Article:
Retrans coin “helps mitigate the immediate pressure on the broadcast business,” Greenfield says. “But it helps the network business more than it helps the local TV stations … And if they’re not going to get most of the additional dollars from retrans, what are they going to do?”

In the short term, broadcasters say they’re happy for the breathing room offered by the promise of a secondary revenue stream. Advertising sales, even in a depressed market, will still dwarf retrans revenues, but it still provides a cushion that stations desperately need right now.

Meredith’s Karpowicz notes that 2009 “was a very difficult year. That line item of retrans really saved a lot of people this year.”

Gannett’s Lougee says the retrans conversations of the next few years are an important milestone for TV’s old guard — which is a big part of the reason why affiliates are amenable to sharing the wealth with their network partners at a transformative moment for the broadcasting biz.

“The good part about all of this is that it becomes a tipping point for broadcast networks,” Lougee says. “It now feels like we’re beginning to be on a positive trend that can reverse that negative trend for the (network) business model. We’ll all benefit together. It’s important that affiliates help them on that path.”

see original article

Who’d pay for content? That depends on who you ask …

December 15, 2009

Studies on who would pay for web content show vastly differing results – but no one seems to have conjured up a majority


After our PCUK/Harris poll in September, there’s been no shortage of research on people’s willingness to pay for online content.

But while one thing is consistent (only a minority say they want to pay), research agencies can’t agree on how big that minority percentage really is. Our analysis shows wide disparities between the leading studies on the year’s most pressing topic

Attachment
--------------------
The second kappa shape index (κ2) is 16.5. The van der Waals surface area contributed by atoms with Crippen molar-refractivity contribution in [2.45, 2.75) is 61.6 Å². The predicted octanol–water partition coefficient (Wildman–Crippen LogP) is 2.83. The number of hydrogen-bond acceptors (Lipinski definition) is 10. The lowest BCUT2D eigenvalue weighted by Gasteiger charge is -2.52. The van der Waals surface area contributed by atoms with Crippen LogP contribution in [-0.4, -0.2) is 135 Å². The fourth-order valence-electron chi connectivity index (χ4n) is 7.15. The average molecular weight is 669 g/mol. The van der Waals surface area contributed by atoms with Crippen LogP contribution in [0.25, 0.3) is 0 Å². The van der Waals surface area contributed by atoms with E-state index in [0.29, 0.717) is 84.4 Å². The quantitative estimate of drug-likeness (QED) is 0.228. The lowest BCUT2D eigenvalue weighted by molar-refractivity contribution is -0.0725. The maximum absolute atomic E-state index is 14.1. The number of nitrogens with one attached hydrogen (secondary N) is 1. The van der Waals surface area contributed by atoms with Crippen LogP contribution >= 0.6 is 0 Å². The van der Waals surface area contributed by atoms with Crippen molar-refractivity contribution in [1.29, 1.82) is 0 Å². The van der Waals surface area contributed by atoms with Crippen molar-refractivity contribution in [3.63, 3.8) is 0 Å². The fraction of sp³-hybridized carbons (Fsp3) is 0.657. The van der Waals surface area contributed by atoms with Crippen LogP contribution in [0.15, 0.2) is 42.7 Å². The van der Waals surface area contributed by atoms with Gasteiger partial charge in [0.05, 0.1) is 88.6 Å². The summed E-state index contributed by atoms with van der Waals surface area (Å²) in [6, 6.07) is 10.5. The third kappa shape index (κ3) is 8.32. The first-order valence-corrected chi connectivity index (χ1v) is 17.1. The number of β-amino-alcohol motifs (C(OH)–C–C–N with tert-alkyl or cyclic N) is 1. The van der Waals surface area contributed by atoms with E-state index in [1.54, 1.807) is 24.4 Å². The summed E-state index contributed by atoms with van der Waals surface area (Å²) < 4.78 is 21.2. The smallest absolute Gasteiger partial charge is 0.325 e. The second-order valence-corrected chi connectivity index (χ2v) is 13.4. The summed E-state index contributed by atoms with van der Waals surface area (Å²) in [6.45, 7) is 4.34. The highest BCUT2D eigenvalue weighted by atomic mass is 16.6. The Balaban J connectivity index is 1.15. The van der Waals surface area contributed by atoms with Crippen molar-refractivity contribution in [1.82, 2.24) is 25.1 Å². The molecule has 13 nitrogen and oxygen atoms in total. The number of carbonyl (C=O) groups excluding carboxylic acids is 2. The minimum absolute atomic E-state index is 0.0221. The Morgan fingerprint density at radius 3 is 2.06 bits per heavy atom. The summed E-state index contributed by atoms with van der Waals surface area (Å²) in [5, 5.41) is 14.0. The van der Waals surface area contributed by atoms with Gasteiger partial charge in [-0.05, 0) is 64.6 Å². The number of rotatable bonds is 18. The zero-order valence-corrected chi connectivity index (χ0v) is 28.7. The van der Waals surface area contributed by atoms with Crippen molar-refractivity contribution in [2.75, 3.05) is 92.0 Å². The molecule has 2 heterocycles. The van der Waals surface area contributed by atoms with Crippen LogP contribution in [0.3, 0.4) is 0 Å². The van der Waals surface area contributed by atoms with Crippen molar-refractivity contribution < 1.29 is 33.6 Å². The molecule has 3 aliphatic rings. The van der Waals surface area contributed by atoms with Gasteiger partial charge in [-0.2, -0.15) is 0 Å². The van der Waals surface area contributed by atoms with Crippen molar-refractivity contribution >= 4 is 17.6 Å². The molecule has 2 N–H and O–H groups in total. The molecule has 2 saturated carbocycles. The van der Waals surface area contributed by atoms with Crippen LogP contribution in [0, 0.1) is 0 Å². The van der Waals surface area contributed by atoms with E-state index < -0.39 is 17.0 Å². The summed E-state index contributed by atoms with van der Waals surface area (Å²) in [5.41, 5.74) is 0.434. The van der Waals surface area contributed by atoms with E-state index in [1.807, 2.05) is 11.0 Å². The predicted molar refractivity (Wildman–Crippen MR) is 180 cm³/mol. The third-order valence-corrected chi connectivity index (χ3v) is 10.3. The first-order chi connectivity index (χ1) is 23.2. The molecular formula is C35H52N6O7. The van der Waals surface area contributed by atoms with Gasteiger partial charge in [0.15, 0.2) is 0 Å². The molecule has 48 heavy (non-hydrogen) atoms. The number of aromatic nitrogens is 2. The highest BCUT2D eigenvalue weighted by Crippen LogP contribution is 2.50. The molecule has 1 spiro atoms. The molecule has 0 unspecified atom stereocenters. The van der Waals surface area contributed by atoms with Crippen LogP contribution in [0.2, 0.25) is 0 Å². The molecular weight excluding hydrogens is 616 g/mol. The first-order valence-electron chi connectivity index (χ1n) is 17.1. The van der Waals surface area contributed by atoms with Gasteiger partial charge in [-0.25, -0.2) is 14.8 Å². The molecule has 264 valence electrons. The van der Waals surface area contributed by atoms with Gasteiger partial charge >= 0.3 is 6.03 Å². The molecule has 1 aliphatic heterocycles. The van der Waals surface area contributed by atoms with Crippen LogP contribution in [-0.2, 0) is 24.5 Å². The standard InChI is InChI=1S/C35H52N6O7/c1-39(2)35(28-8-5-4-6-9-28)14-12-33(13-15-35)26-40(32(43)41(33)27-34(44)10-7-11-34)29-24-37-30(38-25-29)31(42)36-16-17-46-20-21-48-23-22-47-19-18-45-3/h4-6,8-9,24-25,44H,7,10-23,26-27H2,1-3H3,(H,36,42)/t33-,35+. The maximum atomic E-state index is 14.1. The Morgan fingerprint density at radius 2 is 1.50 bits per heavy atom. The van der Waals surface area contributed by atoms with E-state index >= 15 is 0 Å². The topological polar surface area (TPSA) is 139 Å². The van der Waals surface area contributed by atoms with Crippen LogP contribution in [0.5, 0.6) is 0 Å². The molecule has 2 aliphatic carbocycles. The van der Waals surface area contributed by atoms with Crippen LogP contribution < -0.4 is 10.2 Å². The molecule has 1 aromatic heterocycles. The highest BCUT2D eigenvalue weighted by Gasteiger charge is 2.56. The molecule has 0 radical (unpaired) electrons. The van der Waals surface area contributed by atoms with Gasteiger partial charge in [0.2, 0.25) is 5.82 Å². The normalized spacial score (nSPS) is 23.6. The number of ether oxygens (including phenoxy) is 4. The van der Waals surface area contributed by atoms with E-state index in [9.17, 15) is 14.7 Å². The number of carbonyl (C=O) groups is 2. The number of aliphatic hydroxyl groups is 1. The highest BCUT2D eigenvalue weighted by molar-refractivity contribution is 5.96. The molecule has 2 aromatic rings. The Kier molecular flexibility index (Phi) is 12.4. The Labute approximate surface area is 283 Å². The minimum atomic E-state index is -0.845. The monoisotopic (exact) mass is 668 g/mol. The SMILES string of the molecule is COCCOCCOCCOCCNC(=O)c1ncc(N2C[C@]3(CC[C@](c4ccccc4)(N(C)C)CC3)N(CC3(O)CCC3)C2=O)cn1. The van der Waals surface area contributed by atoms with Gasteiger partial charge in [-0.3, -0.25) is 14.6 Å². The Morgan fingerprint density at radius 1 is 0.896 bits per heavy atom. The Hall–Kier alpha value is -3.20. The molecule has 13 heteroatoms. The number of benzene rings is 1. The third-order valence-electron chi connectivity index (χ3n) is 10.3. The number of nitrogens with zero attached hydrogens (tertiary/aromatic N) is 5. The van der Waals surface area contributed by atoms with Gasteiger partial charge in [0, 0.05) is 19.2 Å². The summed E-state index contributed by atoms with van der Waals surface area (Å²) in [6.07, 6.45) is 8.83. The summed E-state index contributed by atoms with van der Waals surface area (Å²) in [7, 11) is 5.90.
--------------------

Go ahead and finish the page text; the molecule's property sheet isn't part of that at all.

Pick your survey and take your chances. Research methods, of course, can vary subtly, making all the difference, so here’s a link summary to all those methodologies, where available…

• PCUK/Harris Poll (5% of 1,888 UK adults said they would pay if their favourite online newspaper began charging).

• Gfk (total 18% of UK adults in international survey of 16,800 said they didn’t want to pay for “content”, ie. “news, entertainment and information sites such as Wikipedia”).

• Continental (total 37% of 500 UK adults said they would pay micropayment, larger fee or monthly/annual sub for online newspaper/mag).

• Olswang/YouGov (total 19% of 1,013 UK adults and 536 teens said they would make micropayments frequently, a subscription or otherwise pay for news articles online, on mobile or ereaders if there was no free alternative).

• Oliver and Ohlbaum (“15 to 20% of respondents [survey of 2,600 UK consumers] said they would pay £2 a month for their favourite news website if it was the only one that charged”).

• Forrester (total 19% of 4,711 US consumers said they would make micropayment, pay a sub or buy a bundled print/web/mobile package for online newspaper).

• Boston Consulting Group (48% of 5,083 regular internet users in nine countries, including 506 in UK, said they would pay for online news).

• KPMG (11% of 1,037 people aged 16 and over “currently spend anything on online media” – findings vary for different media types).

Let’s try a new number. Taking all eight studies in to account, the meanproportion of consumers who would pay for online content is 21.8%. Any advances … ?

original article